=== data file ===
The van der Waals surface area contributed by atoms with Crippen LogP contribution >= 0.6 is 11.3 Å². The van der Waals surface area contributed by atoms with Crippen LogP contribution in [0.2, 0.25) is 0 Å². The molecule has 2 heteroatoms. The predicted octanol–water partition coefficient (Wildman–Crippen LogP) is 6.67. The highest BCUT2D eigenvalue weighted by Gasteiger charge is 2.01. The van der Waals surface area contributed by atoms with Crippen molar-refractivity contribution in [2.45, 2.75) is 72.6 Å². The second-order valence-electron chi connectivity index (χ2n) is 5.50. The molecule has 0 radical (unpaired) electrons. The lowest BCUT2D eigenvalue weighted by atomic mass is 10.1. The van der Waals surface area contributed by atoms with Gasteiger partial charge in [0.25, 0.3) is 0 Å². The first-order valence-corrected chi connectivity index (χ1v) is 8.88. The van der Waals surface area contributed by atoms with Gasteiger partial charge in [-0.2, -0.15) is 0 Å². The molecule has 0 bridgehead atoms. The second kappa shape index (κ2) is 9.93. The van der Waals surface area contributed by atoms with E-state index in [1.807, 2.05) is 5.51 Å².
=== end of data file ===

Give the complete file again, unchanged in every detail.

The van der Waals surface area contributed by atoms with Crippen LogP contribution >= 0.6 is 11.3 Å². The van der Waals surface area contributed by atoms with Crippen LogP contribution in [0.2, 0.25) is 0 Å². The molecule has 2 heteroatoms. The predicted octanol–water partition coefficient (Wildman–Crippen LogP) is 6.67. The highest BCUT2D eigenvalue weighted by Gasteiger charge is 2.01. The van der Waals surface area contributed by atoms with Crippen molar-refractivity contribution in [2.45, 2.75) is 72.6 Å². The second-order valence-electron chi connectivity index (χ2n) is 5.50. The molecule has 0 radical (unpaired) electrons. The lowest BCUT2D eigenvalue weighted by atomic mass is 10.1. The van der Waals surface area contributed by atoms with Gasteiger partial charge in [0.25, 0.3) is 0 Å². The first-order valence-corrected chi connectivity index (χ1v) is 8.88. The van der Waals surface area contributed by atoms with Gasteiger partial charge in [-0.2, -0.15) is 0 Å². The molecule has 0 bridgehead atoms. The second kappa shape index (κ2) is 9.93. The van der Waals surface area contributed by atoms with E-state index in [1.807, 2.05) is 5.51 Å².